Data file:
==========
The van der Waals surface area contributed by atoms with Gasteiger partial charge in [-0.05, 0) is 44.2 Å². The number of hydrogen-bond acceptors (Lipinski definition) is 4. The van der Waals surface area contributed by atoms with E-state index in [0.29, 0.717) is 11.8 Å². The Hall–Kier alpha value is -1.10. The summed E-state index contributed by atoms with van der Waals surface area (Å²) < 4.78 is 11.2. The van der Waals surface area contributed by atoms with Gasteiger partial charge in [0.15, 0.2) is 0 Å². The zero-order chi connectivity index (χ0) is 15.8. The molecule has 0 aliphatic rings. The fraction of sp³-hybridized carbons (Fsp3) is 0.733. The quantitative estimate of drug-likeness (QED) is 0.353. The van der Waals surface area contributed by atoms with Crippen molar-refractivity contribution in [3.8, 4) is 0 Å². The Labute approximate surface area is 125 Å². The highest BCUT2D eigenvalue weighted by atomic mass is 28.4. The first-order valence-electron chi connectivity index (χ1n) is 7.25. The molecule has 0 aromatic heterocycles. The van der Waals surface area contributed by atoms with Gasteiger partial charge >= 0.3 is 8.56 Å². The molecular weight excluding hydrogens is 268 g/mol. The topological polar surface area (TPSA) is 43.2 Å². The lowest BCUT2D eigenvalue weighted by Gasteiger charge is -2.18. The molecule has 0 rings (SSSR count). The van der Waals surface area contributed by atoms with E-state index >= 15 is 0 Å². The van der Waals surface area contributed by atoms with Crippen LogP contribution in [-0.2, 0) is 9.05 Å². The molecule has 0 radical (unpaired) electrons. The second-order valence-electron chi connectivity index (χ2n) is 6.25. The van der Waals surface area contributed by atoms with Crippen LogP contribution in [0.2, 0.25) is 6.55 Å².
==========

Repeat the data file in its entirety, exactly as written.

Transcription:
The van der Waals surface area contributed by atoms with Gasteiger partial charge in [-0.05, 0) is 44.2 Å². The number of hydrogen-bond acceptors (Lipinski definition) is 4. The van der Waals surface area contributed by atoms with E-state index in [0.29, 0.717) is 11.8 Å². The Hall–Kier alpha value is -1.10. The summed E-state index contributed by atoms with van der Waals surface area (Å²) < 4.78 is 11.2. The van der Waals surface area contributed by atoms with Gasteiger partial charge in [0.15, 0.2) is 0 Å². The zero-order chi connectivity index (χ0) is 15.8. The molecule has 0 aliphatic rings. The fraction of sp³-hybridized carbons (Fsp3) is 0.733. The quantitative estimate of drug-likeness (QED) is 0.353. The van der Waals surface area contributed by atoms with Crippen molar-refractivity contribution in [3.8, 4) is 0 Å². The Labute approximate surface area is 125 Å². The highest BCUT2D eigenvalue weighted by atomic mass is 28.4. The first-order valence-electron chi connectivity index (χ1n) is 7.25. The molecule has 0 aromatic heterocycles. The van der Waals surface area contributed by atoms with Gasteiger partial charge >= 0.3 is 8.56 Å². The molecular weight excluding hydrogens is 268 g/mol. The topological polar surface area (TPSA) is 43.2 Å². The lowest BCUT2D eigenvalue weighted by Gasteiger charge is -2.18. The molecule has 0 rings (SSSR count). The van der Waals surface area contributed by atoms with E-state index >= 15 is 0 Å². The van der Waals surface area contributed by atoms with Crippen LogP contribution in [-0.2, 0) is 9.05 Å². The molecule has 0 radical (unpaired) electrons. The second-order valence-electron chi connectivity index (χ2n) is 6.25. The van der Waals surface area contributed by atoms with Crippen LogP contribution in [0.2, 0.25) is 6.55 Å².